Sheriff's plan takes aim at hot voter issue
Giving authority to act on immigration to some deputies may split rivals in next year's race.
By MARTIN WISCKOL
The Orange County Register
Sheriff Mike Carona's plan for some deputies to have immigration-enforcement authority is expected to attract national attention, as part of it is unprecedented for local law enforcement.
But the plan is already kicking up plenty of dust locally, including mixed reviews from the three law-enforcement veterans challenging Carona's re-election bid next year.
"I think Carona's (plan) is nothing more than an election-year ploy," said sheriff's Lt. Bill Hunt, one of the challengers. "He sees this is a hot-button issue with his Republican base. ... But I don't think it addresses the issue."
Illegal immigration was a primary focus of this month's special congressional election and could play a key role in next year's sheriff's race. Carona's plan is designed to steer clear of illegal immigrants who are otherwise law abiding, but it has been attacked nonetheless by some who say it will alienate Latinos.
"It will create a chill factor," said Amin David, who chairs a local group of business people called Los Amigos and who sits on the sheriff's Citizen Advisory Committee. "It will lose the feeling of cooperation we have between the community and the Sheriff's Department. It will hamper good law enforcement."
Carona says his two-pronged plan will increase efficiency in the jails and help get criminals off the streets. One part of his proposal would give jail deputies the authority to access immigration records of inmates, determine immigration status and turn over illegal immigrants to the federal government for deportation once their sentence has been served. This practice is already in place in Los Angeles and San Bernardino counties.
Currently, immigration officials visit the jail and do checks on anyone for whom deputies have not been able to determine legal residency.
More controversial is a proposal to give immigration authority to many felony investigators. This plan, which Carona spokesman Jon Fleischman said would be a nationwide first for local law enforcement, would allow detectives to see if a suspect has been previously deported.
If so, investigators would then be able to book the suspect for a felony immigration violation even with inadequate evidence to arrest that person for the primary felony being investigation.
"The goal of the sheriff is not to become la migra(federal immigration)," Fleischman said. "It's to provide another tool for going after criminals."
He added that the plan has been in development for nearly two years. David said that the sheriff's citizen group was told of it about a year ago.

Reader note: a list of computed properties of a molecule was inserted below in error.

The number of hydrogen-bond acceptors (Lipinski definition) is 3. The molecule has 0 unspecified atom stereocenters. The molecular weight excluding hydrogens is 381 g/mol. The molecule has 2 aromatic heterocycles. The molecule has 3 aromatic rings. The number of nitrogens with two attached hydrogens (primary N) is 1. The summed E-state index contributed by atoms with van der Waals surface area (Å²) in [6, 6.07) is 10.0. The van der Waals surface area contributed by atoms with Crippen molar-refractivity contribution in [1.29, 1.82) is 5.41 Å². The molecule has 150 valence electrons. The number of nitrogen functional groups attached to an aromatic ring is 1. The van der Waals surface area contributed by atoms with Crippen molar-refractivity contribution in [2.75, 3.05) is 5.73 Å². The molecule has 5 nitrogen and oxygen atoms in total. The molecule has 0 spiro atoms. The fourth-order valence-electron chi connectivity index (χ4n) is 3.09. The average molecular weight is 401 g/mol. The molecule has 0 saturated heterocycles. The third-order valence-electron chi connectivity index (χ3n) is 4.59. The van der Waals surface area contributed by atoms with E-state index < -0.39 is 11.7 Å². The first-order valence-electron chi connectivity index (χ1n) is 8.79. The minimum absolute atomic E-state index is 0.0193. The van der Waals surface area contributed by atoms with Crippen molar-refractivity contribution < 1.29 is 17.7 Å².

Sheriff candidate Ralph Martin, a Coto de Caza resident and a commander with the Los Angeles Sheriff's Department, endorsed both aspects of Carona's plan. He dismissed concerns that the authority given investigators would be abused and that otherwise-innocent immigrants would be rounded up.
"Most investigators have such a high caseload that they're not concerned with just deporting people," he said.
Candidate Bob Alcaraz, a Newport Beach resident and retired Los Angeles sheriff's sergeant, also supported giving investigators the increased authority - but warned that a clear department policy and close supervision would be necessary to avoid abuses.
However, he said it was unnecessary to give immigration enforcement authority to jail deputies.
"All that is now done by (immigration) officers," he said. "If that changes, the (sheriff) has to find manpower, time, equipment and space to keep these people."
Hunt, meanwhile, is in the peculiar position of having the support of Mario Rodriguez - a former state GOP vice chairman who opposes Carona's plan - and Allan Mansoor - the mayor of Costa Mesa leading the charge to establish a similar plan for his city's police. Hunt said he has not come up with an alternative to Carona's plan but intends to work with Rodriguez and Mansoor to develop something acceptable to both.
The issue is a hot one for many voters. Manuel Ramirez, co-founder of the Hispanic 100 business political action committee, said that numerous Latino leaders have called him on the subject.
"(They) indicated that while they supported Mike Carona in the past, they are seriously starting to consider moving from his camp," Ramirez said.
On the other side, some would like to see sheriff deputies go even further and started picking up people whose sole crime is being in the country illegally.
"I'm very much in favor of (Carona's plan)," said Fullerton's Pat Shuff, an anti-illegal-immigration activist who would like even broader powers given to deputies. "I would be more inclined to support (Carona) because of this. I'm just concerned that it will get watered down."
When they call Carona to complain, all he needs to do is ask them which criminals they want him to ignore, and if they want him to go after them when it is their store that gets robbed or home that gets burgled.
Maybe even put an ad in the Register listing which businessmen don't want the laws enforced.
Having local agencies enforce the immigration laws is not new or groundbreaking. It was very common for them to do so until somewhere around 20 years ago.